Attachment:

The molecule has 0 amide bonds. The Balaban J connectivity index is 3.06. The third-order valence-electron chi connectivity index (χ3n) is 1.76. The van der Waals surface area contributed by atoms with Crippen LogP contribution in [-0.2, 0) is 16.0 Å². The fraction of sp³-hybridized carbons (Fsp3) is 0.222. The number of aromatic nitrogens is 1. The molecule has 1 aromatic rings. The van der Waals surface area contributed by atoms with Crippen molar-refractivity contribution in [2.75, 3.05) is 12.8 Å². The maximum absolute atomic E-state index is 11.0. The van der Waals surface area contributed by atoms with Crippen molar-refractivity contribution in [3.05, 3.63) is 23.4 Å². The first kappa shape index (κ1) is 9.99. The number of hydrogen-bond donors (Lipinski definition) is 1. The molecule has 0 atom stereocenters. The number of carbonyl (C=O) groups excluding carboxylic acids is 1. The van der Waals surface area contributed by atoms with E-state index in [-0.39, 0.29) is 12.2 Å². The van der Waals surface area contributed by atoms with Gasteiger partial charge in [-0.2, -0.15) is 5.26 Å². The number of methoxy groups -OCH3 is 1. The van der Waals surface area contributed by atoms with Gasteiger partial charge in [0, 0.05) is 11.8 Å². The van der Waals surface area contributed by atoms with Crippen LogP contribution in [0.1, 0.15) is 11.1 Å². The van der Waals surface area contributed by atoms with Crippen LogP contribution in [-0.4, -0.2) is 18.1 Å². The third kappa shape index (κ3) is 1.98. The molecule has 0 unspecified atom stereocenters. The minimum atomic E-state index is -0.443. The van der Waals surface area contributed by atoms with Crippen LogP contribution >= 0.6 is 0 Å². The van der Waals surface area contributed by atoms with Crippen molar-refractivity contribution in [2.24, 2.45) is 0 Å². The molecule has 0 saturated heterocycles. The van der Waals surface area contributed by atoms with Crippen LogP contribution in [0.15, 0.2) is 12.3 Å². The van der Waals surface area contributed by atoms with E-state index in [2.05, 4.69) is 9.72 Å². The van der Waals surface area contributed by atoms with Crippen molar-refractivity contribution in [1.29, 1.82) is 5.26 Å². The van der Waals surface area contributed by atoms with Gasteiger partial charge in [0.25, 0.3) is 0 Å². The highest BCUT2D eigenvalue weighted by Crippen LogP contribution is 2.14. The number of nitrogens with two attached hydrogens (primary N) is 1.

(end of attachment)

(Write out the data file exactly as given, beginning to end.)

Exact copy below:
The molecule has 0 amide bonds. The Balaban J connectivity index is 3.06. The third-order valence-electron chi connectivity index (χ3n) is 1.76. The van der Waals surface area contributed by atoms with Crippen LogP contribution in [-0.2, 0) is 16.0 Å². The fraction of sp³-hybridized carbons (Fsp3) is 0.222. The number of aromatic nitrogens is 1. The molecule has 1 aromatic rings. The van der Waals surface area contributed by atoms with Crippen molar-refractivity contribution in [2.75, 3.05) is 12.8 Å². The maximum absolute atomic E-state index is 11.0. The van der Waals surface area contributed by atoms with Crippen molar-refractivity contribution in [3.05, 3.63) is 23.4 Å². The first kappa shape index (κ1) is 9.99. The number of hydrogen-bond donors (Lipinski definition) is 1. The molecule has 0 atom stereocenters. The number of carbonyl (C=O) groups excluding carboxylic acids is 1. The van der Waals surface area contributed by atoms with E-state index in [-0.39, 0.29) is 12.2 Å². The van der Waals surface area contributed by atoms with Gasteiger partial charge in [-0.2, -0.15) is 5.26 Å². The number of methoxy groups -OCH3 is 1. The van der Waals surface area contributed by atoms with Gasteiger partial charge in [0, 0.05) is 11.8 Å². The van der Waals surface area contributed by atoms with Crippen LogP contribution in [0.1, 0.15) is 11.1 Å². The van der Waals surface area contributed by atoms with Crippen LogP contribution in [-0.4, -0.2) is 18.1 Å². The third kappa shape index (κ3) is 1.98. The molecule has 0 unspecified atom stereocenters. The minimum atomic E-state index is -0.443. The van der Waals surface area contributed by atoms with Crippen LogP contribution >= 0.6 is 0 Å². The van der Waals surface area contributed by atoms with Crippen molar-refractivity contribution in [2.24, 2.45) is 0 Å². The molecule has 0 saturated heterocycles. The van der Waals surface area contributed by atoms with Crippen LogP contribution in [0.15, 0.2) is 12.3 Å². The van der Waals surface area contributed by atoms with E-state index in [2.05, 4.69) is 9.72 Å². The van der Waals surface area contributed by atoms with Crippen molar-refractivity contribution in [1.29, 1.82) is 5.26 Å². The van der Waals surface area contributed by atoms with Gasteiger partial charge in [0.25, 0.3) is 0 Å². The highest BCUT2D eigenvalue weighted by Crippen LogP contribution is 2.14. The number of nitrogens with two attached hydrogens (primary N) is 1.